I frowned, unhappy with that revelation. Did I have to replace old vices with new? I was digging one hole to fill another. That didn’t seem right, either.

“Do you want me to carry that?” Tyler asked.

I tightened my grip on my pack. “I’ve got it.”

“We’ve still got a few miles to go. If you need me—”

Smitty looked at me over his shoulder and winked, but his expression fell when his gaze drifted behind me to Tyler. I wasn’t sure what exchange they’d had, but Smitty turned back around in a hurry.

The hotshots in the long line ahead had already started the trucks and had them toasty warm by the time we reached fire camp. The tents had been broken down and the equipment and generators loaded. Tyler opened the door for me, and I climbed in, scooting close to Taco to give Tyler plenty of room.

The engine revved, and the cab rattled before we pulled forward, heading for the back mountain road we’d taken there. Tyler fidgeted, barely able to sit still, as if each second sitting next to me was torture.

I clicked through the different pictures, deleting the junk and keeping my favorites. After a few miles, Tyler finally tapped my knee and leaned close to whisper in my ear.

I looked into his russet eyes. He was confused, and maybe a little hurt, but I couldn’t explain something I didn’t understand myself.

I started to mess with my camera again, but he gently touched my chin, tilting my head to meet his gaze. “Ellie. Tell me. Was it when I pulled you back? You know I’m just trying to keep you safe, right? If I was rough, I’m sorry.”

“No, I know. It’s fine,” I said, shrugging from his touch. “I’m not mad; I’m tired. I’m sorry I snapped at you.”

He scanned my face, trying to discern if I was telling the truth. He knew I was lying, but nodded, choosing to let it go while we were riding in a truck full of his crew. The hotshots were being lulled to sleep by the rumble of the motor and the vibration of the tires against the uneven terrain.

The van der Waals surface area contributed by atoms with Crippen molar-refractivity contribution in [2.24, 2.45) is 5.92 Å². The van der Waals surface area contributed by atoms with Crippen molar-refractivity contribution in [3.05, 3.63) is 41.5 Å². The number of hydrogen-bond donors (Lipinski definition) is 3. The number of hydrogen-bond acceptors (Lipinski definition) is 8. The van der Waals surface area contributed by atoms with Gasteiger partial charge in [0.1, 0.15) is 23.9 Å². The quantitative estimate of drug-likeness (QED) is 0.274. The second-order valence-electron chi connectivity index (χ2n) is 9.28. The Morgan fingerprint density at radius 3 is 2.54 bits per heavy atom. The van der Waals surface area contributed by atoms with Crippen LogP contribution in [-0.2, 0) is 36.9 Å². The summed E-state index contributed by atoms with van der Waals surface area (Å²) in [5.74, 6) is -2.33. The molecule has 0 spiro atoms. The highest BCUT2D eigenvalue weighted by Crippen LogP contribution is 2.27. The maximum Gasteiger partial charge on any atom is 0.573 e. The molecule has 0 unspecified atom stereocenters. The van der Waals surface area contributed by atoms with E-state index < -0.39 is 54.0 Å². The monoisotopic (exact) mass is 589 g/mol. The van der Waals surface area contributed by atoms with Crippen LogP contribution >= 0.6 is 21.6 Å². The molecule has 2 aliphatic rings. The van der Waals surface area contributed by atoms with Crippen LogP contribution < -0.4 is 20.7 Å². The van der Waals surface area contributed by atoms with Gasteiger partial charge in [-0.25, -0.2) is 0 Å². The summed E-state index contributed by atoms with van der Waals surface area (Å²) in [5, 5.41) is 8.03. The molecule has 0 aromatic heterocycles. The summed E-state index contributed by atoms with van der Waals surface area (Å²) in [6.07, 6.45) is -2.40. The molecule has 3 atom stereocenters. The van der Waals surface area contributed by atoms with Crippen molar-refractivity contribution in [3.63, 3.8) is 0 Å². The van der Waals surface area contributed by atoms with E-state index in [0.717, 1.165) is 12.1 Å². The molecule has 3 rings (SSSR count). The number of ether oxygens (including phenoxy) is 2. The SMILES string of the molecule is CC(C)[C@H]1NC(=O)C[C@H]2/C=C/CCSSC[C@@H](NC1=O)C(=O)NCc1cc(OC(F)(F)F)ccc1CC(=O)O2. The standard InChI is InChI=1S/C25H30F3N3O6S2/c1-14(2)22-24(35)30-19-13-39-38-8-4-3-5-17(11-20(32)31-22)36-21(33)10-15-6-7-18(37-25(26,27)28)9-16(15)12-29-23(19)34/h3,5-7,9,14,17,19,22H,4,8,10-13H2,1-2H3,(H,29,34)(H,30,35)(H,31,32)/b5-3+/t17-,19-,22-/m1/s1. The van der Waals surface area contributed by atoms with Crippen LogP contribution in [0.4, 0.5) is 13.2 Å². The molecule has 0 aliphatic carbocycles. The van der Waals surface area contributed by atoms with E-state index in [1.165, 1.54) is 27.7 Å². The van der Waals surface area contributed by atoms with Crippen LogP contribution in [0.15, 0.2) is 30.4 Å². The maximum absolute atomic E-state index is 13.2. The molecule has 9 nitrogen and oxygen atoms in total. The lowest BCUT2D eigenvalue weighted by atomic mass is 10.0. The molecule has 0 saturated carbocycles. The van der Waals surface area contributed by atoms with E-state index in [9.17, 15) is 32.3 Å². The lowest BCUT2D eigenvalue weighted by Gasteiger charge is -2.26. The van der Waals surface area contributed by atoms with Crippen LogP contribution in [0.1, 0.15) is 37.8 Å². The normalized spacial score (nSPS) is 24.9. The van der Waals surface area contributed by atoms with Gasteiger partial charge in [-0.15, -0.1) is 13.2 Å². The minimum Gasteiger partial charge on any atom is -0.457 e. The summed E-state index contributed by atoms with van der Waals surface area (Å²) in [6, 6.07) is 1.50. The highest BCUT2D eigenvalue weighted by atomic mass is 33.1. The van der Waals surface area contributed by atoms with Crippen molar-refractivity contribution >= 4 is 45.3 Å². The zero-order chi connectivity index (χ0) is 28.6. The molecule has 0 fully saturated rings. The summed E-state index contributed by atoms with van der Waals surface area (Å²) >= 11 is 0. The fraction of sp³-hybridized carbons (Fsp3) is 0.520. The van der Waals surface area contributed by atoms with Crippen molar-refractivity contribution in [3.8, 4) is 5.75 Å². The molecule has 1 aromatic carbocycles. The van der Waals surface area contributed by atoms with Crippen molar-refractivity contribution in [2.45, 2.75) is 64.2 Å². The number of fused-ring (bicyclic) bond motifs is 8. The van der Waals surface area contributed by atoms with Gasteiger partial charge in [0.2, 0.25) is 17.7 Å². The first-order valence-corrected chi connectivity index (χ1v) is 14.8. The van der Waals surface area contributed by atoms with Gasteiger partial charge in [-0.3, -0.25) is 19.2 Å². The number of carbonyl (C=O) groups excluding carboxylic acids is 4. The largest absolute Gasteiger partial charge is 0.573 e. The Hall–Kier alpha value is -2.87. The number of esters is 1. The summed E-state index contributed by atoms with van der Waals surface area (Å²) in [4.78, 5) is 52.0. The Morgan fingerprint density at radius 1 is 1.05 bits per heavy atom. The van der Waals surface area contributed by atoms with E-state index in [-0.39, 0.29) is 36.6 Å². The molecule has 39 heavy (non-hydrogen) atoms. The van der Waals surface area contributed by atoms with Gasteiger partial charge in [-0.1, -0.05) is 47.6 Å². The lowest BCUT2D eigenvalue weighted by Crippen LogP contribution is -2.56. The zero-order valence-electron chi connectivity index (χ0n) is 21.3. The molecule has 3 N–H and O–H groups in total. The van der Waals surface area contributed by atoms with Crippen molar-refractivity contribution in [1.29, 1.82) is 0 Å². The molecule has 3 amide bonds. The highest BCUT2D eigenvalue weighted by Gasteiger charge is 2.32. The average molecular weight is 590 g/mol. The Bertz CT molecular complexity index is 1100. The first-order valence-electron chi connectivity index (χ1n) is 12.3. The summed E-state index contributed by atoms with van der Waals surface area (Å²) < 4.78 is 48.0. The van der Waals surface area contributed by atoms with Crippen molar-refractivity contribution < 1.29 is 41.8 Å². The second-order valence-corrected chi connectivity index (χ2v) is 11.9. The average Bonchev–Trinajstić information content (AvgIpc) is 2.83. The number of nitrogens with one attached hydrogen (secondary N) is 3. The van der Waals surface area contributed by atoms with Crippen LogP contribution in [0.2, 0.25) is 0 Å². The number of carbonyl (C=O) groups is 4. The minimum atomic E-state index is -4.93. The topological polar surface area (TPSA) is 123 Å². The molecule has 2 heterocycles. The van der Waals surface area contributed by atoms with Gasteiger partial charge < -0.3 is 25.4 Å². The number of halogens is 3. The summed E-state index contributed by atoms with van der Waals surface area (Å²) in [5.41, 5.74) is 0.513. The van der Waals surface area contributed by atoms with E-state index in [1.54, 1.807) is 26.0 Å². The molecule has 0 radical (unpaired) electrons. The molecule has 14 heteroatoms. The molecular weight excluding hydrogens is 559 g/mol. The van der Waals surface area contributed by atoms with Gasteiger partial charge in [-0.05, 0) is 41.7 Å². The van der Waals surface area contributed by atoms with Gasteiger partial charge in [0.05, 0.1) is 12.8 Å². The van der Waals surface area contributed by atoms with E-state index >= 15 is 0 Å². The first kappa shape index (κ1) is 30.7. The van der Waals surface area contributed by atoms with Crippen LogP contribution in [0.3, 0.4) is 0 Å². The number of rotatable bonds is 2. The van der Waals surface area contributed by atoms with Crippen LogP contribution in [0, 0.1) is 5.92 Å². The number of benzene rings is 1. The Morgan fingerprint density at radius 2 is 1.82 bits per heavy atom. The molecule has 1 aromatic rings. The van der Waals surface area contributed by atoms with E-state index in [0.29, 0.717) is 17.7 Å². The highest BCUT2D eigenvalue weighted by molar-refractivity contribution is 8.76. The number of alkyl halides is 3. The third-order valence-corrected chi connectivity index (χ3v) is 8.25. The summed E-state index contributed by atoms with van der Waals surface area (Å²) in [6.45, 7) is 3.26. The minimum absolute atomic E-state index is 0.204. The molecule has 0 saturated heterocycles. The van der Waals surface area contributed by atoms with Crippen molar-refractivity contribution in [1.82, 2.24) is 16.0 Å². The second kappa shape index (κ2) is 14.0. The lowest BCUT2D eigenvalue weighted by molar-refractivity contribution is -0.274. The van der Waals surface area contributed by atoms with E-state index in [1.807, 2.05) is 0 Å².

Tyler looked out the window, vexed and frustrated. I touched his arm, but he didn’t move. After another ten minutes, his body relaxed. His head was propped against the glass, bobbing with the movement of the truck. I returned my attention to my camera, assessing the remaining images and hoping Jojo would be happy with at least a few.

Taco was snoring in the front seat, his head tilted back and his mouth hung open. The engine was so loud it almost drowned out the sound, and the others didn’t seem to notice.

I tapped on Jubal’s shoulder. “You’re driving the whole way?”

“I like to drive home. Clears my head.”

“Any day without injuries or fatalities is a good day.”

Jubal was smiling, but I sat back, stunned. The hotshots went out to each call hopeful, but never truly certain, if they would all return. I couldn’t imagine a sadder family unit than that, and I finally understood why a group of men from all over the country—some of them strangers—were so close.

“I’ve seen a lot of guys get hurt by snags—the trees still standing in the black. They can topple so silent, you never hear them coming. Lotta guys hurt that way. We work with a lot of sharp equipment—the saws, pulaskis—not to mention the drip torches and flares. Pretty much everything we do can get somebody hurt, and we’re operating on little sleep and physical exhaustion.”